“Equal treatment campaign” 2004 03 – 2005 03

Period: March 2004 – March 2005

The aim of the project was to foster the implementation of equal treatment legislation in Lithuania by raising popular awareness and acceptance of equality and combating sexual orientation discrimination. The target groups (public authorities, people vulnerable to discrimination (lesbian women and gay men), NGOs, employers and trade unions) were provided with comprehensive interpretation of EU anti-discrimination legislation and the benefits of national provisions that go further in providing protection against sexual orientation discrimination than required by the directive. The information campaign included 3 seminars and press conferences, production of good practice guidebook with recommendations for relevant decision makers, a leaflet for victims of discrimination with help and support information, dissemination of the project outputs on the website, at the seminars, in the libraries.

The overall broader objective, to which the project contributed, was raising public awareness in Lithuania about the importance of combating sexual orientation discrimination and the means available to victims to protect themselves from unfair treatment and to seek redress under the new Law on Equal Opportunities. The publicity campaign and events of the project publicised the features of the steps being taken to stamp out such discrimination in Lithuania and the EU.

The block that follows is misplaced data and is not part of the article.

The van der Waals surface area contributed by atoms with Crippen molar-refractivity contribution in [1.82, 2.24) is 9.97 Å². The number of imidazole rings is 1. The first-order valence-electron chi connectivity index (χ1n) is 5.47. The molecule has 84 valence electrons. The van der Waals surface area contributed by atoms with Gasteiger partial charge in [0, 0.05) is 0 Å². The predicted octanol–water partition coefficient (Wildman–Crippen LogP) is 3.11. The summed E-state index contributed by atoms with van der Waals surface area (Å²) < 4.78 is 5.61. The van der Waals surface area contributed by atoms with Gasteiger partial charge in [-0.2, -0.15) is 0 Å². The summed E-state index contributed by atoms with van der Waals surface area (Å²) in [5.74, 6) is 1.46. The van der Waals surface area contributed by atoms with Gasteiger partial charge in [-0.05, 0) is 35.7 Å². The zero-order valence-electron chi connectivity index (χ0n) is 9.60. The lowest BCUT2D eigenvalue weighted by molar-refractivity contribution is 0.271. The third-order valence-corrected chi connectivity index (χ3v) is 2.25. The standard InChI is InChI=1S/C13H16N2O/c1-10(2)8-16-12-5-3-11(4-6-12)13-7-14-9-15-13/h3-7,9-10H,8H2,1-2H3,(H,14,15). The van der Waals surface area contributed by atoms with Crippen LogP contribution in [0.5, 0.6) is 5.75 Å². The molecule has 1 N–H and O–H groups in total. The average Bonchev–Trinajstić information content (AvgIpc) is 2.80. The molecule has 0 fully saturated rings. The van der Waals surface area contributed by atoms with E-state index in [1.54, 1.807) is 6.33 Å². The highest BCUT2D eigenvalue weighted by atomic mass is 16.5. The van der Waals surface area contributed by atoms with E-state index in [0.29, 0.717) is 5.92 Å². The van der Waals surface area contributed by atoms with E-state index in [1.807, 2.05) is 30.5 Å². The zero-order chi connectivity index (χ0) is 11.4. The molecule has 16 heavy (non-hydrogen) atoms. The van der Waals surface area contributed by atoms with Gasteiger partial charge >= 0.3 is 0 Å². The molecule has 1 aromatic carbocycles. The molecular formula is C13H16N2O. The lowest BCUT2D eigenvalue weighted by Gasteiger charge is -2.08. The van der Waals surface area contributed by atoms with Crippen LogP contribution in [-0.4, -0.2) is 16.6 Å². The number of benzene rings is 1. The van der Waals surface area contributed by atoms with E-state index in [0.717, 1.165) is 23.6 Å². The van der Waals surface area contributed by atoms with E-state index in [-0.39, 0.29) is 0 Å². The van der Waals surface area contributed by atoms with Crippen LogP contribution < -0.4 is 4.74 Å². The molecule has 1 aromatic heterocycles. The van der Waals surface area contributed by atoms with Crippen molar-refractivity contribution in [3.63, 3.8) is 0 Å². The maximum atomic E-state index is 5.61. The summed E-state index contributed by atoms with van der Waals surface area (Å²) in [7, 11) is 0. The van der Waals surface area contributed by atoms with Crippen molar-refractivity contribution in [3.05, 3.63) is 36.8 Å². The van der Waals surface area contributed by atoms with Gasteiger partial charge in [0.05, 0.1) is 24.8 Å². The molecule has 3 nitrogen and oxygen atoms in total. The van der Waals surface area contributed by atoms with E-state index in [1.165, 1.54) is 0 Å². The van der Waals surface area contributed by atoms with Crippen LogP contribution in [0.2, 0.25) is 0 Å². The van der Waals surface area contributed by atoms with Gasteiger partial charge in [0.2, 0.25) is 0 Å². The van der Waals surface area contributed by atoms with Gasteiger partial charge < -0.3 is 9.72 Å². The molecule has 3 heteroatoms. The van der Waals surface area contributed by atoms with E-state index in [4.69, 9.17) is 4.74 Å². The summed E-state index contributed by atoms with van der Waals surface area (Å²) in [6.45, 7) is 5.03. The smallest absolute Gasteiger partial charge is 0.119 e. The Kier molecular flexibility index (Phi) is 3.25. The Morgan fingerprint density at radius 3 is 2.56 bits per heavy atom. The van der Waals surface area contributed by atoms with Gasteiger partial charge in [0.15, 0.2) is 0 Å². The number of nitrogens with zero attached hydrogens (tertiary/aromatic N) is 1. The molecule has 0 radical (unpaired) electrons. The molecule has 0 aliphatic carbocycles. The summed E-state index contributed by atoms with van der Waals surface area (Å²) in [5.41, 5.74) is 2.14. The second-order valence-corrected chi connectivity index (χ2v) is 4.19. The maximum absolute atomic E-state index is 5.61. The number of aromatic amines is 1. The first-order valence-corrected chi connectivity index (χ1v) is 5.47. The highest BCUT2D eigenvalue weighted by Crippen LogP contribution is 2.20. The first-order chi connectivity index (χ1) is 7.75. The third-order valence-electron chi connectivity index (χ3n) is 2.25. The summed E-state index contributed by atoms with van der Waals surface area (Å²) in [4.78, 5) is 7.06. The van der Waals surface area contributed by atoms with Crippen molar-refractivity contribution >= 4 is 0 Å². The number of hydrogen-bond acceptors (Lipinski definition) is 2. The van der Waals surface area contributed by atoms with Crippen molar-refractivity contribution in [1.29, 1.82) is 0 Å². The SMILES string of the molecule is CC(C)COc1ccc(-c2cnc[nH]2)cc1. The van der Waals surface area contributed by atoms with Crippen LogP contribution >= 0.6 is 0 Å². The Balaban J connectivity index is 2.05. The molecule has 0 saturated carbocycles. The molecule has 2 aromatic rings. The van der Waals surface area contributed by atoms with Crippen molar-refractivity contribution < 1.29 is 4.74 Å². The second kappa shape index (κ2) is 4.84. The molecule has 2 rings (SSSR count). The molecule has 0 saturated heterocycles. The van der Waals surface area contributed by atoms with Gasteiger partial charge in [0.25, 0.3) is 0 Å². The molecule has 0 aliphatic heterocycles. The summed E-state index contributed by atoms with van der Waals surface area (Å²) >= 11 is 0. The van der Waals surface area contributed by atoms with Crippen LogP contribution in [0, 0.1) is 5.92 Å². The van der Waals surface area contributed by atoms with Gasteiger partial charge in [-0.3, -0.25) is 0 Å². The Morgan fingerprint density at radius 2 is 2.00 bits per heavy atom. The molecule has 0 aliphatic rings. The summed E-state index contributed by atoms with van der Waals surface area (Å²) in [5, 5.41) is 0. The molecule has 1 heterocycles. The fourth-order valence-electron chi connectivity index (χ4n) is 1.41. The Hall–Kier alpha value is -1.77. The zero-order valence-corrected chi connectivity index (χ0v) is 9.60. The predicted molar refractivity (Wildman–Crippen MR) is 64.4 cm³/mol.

A central aim of the project was to inform public authorities, people vulnerable to discrimination, NGOs, employers and trade unions about the strategy for tackling discrimination and the various kinds of action being taken by governments around the EU.

Specific aims were:

•to strengthen the protection and guarantees afforded by the Law on Equal Opportunities, Labour Code and other national legislation as well as European law (Directive on Equality in Employment) ;

• to promote a uniform interpretation of EU anti-discrimination legislation by equal treatment bodies and to explore the benefits of national provisions that go further in providing protection against discrimination than required by the directives;

• to educate people vulnerable to discrimination (lesbian women and gay men) by providing information about equal treatment and explaining legislation (how equal treatment works in practice and what you can do if you are the victim of unequal treatment).

For more information, check www.gay.lt/lygus

Publication of the project